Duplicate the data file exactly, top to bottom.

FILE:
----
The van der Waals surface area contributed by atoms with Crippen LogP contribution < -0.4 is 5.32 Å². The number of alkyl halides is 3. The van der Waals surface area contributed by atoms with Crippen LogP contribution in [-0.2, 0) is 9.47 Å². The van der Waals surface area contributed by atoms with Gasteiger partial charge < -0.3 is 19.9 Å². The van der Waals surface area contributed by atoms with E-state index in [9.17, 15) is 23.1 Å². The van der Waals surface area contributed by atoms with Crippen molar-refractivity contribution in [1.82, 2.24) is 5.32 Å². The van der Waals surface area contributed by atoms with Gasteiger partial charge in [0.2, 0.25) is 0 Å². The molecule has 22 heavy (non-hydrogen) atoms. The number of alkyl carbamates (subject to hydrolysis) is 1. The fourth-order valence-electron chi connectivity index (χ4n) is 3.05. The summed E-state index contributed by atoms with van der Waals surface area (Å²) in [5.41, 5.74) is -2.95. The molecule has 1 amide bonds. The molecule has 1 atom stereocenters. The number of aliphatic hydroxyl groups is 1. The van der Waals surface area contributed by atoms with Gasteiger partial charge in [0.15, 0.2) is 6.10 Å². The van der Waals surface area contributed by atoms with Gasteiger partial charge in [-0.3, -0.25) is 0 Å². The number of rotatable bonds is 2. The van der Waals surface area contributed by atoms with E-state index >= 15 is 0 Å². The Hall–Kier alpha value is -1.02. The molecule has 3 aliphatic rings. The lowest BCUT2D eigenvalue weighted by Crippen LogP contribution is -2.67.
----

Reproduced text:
The van der Waals surface area contributed by atoms with Crippen LogP contribution < -0.4 is 5.32 Å². The number of alkyl halides is 3. The van der Waals surface area contributed by atoms with Crippen LogP contribution in [-0.2, 0) is 9.47 Å². The van der Waals surface area contributed by atoms with Gasteiger partial charge < -0.3 is 19.9 Å². The van der Waals surface area contributed by atoms with E-state index in [9.17, 15) is 23.1 Å². The van der Waals surface area contributed by atoms with Crippen molar-refractivity contribution in [1.82, 2.24) is 5.32 Å². The van der Waals surface area contributed by atoms with Gasteiger partial charge in [0.2, 0.25) is 0 Å². The molecule has 22 heavy (non-hydrogen) atoms. The number of alkyl carbamates (subject to hydrolysis) is 1. The fourth-order valence-electron chi connectivity index (χ4n) is 3.05. The summed E-state index contributed by atoms with van der Waals surface area (Å²) in [5.41, 5.74) is -2.95. The molecule has 1 amide bonds. The molecule has 1 atom stereocenters. The number of aliphatic hydroxyl groups is 1. The van der Waals surface area contributed by atoms with Gasteiger partial charge in [0.15, 0.2) is 6.10 Å². The van der Waals surface area contributed by atoms with Gasteiger partial charge in [-0.3, -0.25) is 0 Å². The number of rotatable bonds is 2. The van der Waals surface area contributed by atoms with E-state index >= 15 is 0 Å². The Hall–Kier alpha value is -1.02. The molecule has 3 aliphatic rings. The lowest BCUT2D eigenvalue weighted by Crippen LogP contribution is -2.67.